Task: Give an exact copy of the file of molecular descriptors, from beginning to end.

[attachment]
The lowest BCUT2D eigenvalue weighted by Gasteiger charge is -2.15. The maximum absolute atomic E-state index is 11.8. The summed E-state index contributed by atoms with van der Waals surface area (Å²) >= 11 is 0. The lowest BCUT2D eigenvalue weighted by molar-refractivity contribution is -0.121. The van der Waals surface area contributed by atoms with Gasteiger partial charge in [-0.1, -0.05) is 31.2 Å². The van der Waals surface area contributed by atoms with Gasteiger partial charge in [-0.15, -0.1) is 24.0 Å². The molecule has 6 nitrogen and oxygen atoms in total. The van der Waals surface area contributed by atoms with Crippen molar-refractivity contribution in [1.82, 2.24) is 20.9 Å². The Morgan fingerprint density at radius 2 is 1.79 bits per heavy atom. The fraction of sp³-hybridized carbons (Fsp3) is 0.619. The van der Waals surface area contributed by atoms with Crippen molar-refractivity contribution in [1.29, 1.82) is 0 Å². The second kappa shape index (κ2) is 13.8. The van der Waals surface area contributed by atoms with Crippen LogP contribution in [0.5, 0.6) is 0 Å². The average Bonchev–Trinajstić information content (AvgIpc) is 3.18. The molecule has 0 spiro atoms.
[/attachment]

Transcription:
The lowest BCUT2D eigenvalue weighted by Gasteiger charge is -2.15. The maximum absolute atomic E-state index is 11.8. The summed E-state index contributed by atoms with van der Waals surface area (Å²) >= 11 is 0. The lowest BCUT2D eigenvalue weighted by molar-refractivity contribution is -0.121. The van der Waals surface area contributed by atoms with Gasteiger partial charge in [-0.1, -0.05) is 31.2 Å². The van der Waals surface area contributed by atoms with Gasteiger partial charge in [-0.15, -0.1) is 24.0 Å². The molecule has 6 nitrogen and oxygen atoms in total. The van der Waals surface area contributed by atoms with Crippen molar-refractivity contribution in [1.82, 2.24) is 20.9 Å². The Morgan fingerprint density at radius 2 is 1.79 bits per heavy atom. The fraction of sp³-hybridized carbons (Fsp3) is 0.619. The van der Waals surface area contributed by atoms with Crippen molar-refractivity contribution in [1.29, 1.82) is 0 Å². The second kappa shape index (κ2) is 13.8. The van der Waals surface area contributed by atoms with Crippen LogP contribution in [0.5, 0.6) is 0 Å². The average Bonchev–Trinajstić information content (AvgIpc) is 3.18. The molecule has 0 spiro atoms.